Dinner Down My Shirt, and Words That Make Us Cringe

Last night at work I bought a cup of chicken noodle soup from the cafeteria, and promptly dumped a load of it down the front of my shirt.  Everybody had a big laugh at my expense (assholes), and I tried to put on a good-natured act of exasperation.  But I was secretly seething with anger.

I hate when people slop their food around, and am very careful not to be that guy.  I’ve developed certain methods through the years, designed to minimize the possibility of becoming a goddamn slob at mealtime.  And I’ve gotten pretty good at it.

Some people lean way back, like they’re in a recliner, and transport spaghetti or gravy-laden meat a great distance to their mouths.  And by the end of the meal they look like they just painted a bedroom.  Or they’re always splashing stuff.  Have you seen this?  For whatever reason, they can’t effectively engineer the use of a fork, and keep dropping heavy beef-bombs into their broth, or whatever.

But that ain’t me.  And on the rare occasion when I do get food on my clothes, I hate it.  I beat myself up, and shout hurtful things inside my head: “What are you, retarded?  You can’t move a noodle twelve inches without triggering mayhem?  Why not rub a little chili in your hair while you’re at it…?”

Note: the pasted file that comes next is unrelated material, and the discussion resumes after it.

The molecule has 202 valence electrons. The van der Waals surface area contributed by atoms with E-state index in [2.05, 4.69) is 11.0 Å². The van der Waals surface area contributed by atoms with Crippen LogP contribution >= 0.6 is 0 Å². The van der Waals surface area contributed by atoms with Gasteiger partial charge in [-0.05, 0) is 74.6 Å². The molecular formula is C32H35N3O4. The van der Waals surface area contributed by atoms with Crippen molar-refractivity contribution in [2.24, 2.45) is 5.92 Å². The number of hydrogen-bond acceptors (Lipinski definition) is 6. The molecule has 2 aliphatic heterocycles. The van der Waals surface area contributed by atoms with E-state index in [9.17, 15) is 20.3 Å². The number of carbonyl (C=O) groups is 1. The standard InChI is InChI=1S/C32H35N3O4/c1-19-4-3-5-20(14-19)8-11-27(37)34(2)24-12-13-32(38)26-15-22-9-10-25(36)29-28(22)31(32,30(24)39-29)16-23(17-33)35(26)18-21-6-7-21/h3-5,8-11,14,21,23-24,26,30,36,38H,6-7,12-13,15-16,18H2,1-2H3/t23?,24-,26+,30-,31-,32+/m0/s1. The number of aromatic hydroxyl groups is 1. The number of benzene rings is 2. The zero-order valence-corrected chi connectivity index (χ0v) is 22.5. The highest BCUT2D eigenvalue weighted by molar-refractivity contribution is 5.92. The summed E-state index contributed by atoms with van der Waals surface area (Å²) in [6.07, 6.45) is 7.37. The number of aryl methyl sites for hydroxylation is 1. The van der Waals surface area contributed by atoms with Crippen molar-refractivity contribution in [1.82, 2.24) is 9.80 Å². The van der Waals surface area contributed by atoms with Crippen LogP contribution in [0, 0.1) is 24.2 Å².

I wiped off my shirt, with steam blasting from my ears, and within fifteen minutes everything looked OK.  But I smelled like soup.  And I’ve been very clear through the years that one of my daily goals is to smell like nothing.  I’m not a fan of the colognes, or any of that faggy nonsense, and don’t want to smell like an appetizer, either.  I felt like I was sporting a new fragrance called Comfort by Campbell’s.

Sure, if I absolutely had to smell like something, there are worse things than chicken noodle soup.  Like… oh, I don’t know… August ass.  But that’s missing the point.

And this soup-slopping episode pretty much ruined my evening.  I never fully recovered, and didn’t treat people very well for the rest of the shift.  I caught a few of them exchanging glances, and throwing shoulder shrugs that pantomimed, “Hell if I know, he’s just being a bitch tonight.”

Yeah, I’m a little tightly-wound these days.  What of it?

But I’m off from work until Monday.  How cool is that?  I’ve been doing six ten-hour days per week, since October.  And now I’ve got four and a half days off – in a row.  Oh, it’s gonna be fantastic.  I’m going to sleep a little more than normal, watch some TV, spend Saturday with the family, and (gulp) hand over my “book” to the formatting chick.

And, quite possibly, enjoy a few adult beverages along the way…

I’m going to leave you now with a Question we’ve tackled several times.  But I think it’s important to revisit it occasionally, just to keep our fingers on the pulse of the bitterness.  In the comments section, please tell us what words make you secretly grit your teeth with aggravation.

I’m not talking about idiotic phrases, or corporate-speak, or mispronunciations, or anything like that.  I mean simply…. words that bother you.